Previous business/academic article Next business/academic article
Business Articles Awards > Private Enforcement

DOJ Statements May Signal Civil Antitrust Enforcement Against Individual Employees

John M. Majoras, David P. Wales, Kathryn M. Fenton, Michelle K. Fischer, J. Bruce McDonald, Ryan C. Thomas, Stephen J. Squeri, and Nathaniel J. Harris. Jones Day Client Alert, 2015

See Bruce McDonald's resume See Michelle K. Fischer's resume See John M. Majoras's resume See David P. Wales's resume See Kathryn M. Fenton's resume See Ryan C. Thomas's resume See Stephen J. Squeri's resume See Nathaniel J. Harris's resume

Vote for this articleHelp

* Average
** Interesting
*** Good
**** Excellent
***** Must receive an Award!

Please note that the star(s) appearing on the article page before you have voted reflect the status of all votes registered to date.

Readers’ vote will close on February 15, 2016. Readers’ vote will allow you to nominate 1 article for each of the Awards, i.e., 10 Academic articles, 10 Business articles, and the best Soft Laws. The readers’ short-list of Academic and Business Articles will be communicated to the Board together with the 20 articles nominated by the Steering Committees. The Board will decide on the award-winning articles. Results will be announced at the Awards ceremony to take place in Washington DC on the eve of the ABA Antitrust Spring Meeting on April 5, 2016.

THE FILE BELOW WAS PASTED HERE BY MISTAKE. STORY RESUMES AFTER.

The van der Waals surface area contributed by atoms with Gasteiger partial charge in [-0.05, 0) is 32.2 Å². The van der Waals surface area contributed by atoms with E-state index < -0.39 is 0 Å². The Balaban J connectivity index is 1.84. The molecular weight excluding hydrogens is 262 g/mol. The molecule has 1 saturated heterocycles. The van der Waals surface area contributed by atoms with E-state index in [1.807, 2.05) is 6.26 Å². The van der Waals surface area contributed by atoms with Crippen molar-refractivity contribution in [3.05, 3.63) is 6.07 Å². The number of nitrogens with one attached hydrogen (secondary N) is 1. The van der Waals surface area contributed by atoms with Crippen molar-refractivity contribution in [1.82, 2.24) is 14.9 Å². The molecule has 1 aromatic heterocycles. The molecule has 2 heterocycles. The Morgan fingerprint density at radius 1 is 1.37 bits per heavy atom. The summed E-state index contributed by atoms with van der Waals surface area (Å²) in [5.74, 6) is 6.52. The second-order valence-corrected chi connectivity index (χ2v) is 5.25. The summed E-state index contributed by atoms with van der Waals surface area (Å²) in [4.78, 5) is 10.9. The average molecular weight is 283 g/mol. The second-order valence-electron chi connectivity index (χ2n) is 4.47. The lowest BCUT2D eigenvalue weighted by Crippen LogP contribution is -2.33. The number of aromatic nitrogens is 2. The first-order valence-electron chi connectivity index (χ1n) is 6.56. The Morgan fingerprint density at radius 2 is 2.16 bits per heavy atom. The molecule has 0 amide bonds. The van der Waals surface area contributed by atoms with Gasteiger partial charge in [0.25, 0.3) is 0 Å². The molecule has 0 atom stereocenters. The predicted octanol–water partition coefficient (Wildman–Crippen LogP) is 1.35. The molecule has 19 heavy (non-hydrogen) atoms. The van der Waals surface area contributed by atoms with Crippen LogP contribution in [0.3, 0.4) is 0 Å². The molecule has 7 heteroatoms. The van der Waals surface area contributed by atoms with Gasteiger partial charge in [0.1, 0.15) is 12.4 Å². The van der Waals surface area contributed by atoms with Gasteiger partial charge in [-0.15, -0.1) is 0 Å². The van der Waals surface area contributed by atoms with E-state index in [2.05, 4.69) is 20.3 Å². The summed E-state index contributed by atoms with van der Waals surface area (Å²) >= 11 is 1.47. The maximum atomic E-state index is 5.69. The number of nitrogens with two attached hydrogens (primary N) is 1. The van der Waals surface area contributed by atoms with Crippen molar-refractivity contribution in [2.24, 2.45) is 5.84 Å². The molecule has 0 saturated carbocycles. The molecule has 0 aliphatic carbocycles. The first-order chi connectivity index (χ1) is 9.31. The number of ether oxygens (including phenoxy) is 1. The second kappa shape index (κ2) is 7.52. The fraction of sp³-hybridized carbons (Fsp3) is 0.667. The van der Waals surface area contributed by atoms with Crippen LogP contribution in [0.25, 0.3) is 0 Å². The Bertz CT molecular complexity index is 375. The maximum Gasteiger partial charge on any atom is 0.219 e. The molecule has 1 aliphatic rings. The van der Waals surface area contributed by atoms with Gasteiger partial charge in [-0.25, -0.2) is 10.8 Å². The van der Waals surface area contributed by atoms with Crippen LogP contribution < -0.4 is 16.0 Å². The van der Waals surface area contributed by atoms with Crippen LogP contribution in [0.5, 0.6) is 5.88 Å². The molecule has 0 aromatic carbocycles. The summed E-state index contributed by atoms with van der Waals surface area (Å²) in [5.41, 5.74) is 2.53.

The U.S. Department of Justice Antitrust Division will consider individual civil enforcement actions against executives implicated in corporate wrongdoing, according to recent comments by DOJ Assistant U.S. Attorney General Bill Baer. His comments follow a September 2015 memo, "Individual Accountability for Corporate Wrongdoing," issued by DOJ’s Deputy Attorney General, Sally Yates. The "Yates Memo" observed that, while corporations have been subject to criminal and civil fines and penalties for fraud and other misconduct, culpable company personnel have not always been held accountable. The Yates Memo appears intended to bridge this gap, and it puts company executives on notice that they individually may be pursued if they violate the law even on behalf of their employer. If the Yates Memo were adopted as part of antitrust policy – and there has been no announcement it will – it could bring significant changes to civil antitrust enforcement (as opposed to criminal prosecutions where the individual criminal prosecution already is the norm).

Download our brochure